Remembrance Day

14 11 2011

And old soldier (WW2 era) and a boy scout wait for the service to start

“PARADE WILL RETIRE….   FALL OUT!” shouted the master of ceremonies and the half dozen or so black ex-soldier types standing in front of me reflexively twisted their shoulders to the right. One chuckled, a little embarrassed to be overtaken by the moment and we wandered off for tea.

I was at the Athol Evans Centre (for the aged and infirm) not far from my old Cranborne barracks for the Remembrance Day service to commemorate war dead. It was Tendai who earlier in the week had  suggested it would be interesting to see who was going to attend. He told me last year that General McIntyre had attended and I was quite keen to find out what had happened to his son Hamish, who’d been one of my officers in the RLI (Rhodesian Light Infantry), my old regiment. Us “troopies” did not fraternize with the higher ranks but I fondly remembered Hamish as being a fundamentally decent guy. In the event I did not recognize anyone I knew which I guess was not that surprising as 2 Commando was frequently under strength and the soldiers were either of the professional type who would have moved on after the unit was disbanded or of the type who would not have stayed on in the country after independence. I had chosen not to wear my old beret, mainly because it was too hot to wear a blazer which would have been a requirement. I was also a bit concerned about being identified with my old unit. In the end it would not have mattered – we were there for the ceremony which was attended by representatives of all branches of the military; both very old and current, local and foreign.

Being an atheist I did not care too much for the service though I have to admit I did like the hymns (some religious music IS good!) and was amused to realize that I still knew the words for most of them. The wreath laying ceremony was what moved me despite being a relatively small gathering for a war that had wreaked so much havoc. It was quite well attended by the local diplomats who layed wreaths on behalf of their country. Yes, I think I will be back next year. I don’t know who might attend then and anyway, I think I should lay a wreath on behalf of my old regiment, the RLI. The SAS did and I cannot think why they should continue to be the “glamour” regiment!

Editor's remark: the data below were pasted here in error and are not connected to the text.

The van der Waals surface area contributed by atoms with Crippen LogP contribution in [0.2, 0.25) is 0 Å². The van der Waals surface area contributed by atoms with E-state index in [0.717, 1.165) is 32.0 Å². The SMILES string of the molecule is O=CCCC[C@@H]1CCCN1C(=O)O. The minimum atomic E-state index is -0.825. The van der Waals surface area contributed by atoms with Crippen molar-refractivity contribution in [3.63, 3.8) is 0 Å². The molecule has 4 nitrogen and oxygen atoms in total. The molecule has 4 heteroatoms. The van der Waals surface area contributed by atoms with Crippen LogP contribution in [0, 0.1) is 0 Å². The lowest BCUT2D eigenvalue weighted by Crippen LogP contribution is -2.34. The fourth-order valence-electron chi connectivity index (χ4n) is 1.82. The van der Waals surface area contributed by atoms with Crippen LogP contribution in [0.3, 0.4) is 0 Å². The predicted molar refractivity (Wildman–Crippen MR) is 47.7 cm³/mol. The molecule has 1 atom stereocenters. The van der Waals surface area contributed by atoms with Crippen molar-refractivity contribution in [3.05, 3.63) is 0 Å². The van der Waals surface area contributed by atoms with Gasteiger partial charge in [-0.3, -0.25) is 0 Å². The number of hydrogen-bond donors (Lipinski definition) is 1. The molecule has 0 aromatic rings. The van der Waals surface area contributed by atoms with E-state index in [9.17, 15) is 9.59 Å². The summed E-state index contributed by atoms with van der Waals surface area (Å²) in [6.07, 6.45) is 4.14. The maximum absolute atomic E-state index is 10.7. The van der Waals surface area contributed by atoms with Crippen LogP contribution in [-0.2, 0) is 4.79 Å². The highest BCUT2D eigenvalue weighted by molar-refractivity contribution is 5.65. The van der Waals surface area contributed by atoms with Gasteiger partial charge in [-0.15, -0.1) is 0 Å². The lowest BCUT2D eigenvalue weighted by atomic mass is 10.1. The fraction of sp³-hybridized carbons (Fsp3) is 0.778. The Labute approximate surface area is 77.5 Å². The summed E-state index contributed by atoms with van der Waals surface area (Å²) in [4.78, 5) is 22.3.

Wreaths in the Remembrance Garden at the Athol Evans centre

Offers, burnt, not refusable

8 09 2008

I have just come from the weekly milk run. Prices are up again; milk is now a dollar a litre (bring your own container). This means that it has doubled in the last three months. Helen mentioned that the farm where she gets the milk is getting its “offer” letter next week. What this really means is that the recipient has 7 days to get off; they are not actually offered anything. Maybe it’s someone’s idea of a bad pun. Maybe that’s why the price has gone up.

The farm where I stay has not had an offer – yet. One of the managers was beaten up on Saturday though (I don’t know the full story) and his house occupied by ruling party hoods; he is a “known” opposition supporter. This is not the first time this has happened but I have a feeling that this time they will not move. It could have a knock-on effect for me as I live on the other end of the farm and am not an employee so may be asked to move out for him. I do have it on good authority that the next foreseeable crunch will be when Bob can no longer afford to pay the army. Helen tells me that the military is behind the offer last week to the neighbour to the dairy where she gets her milk. A connection perhaps?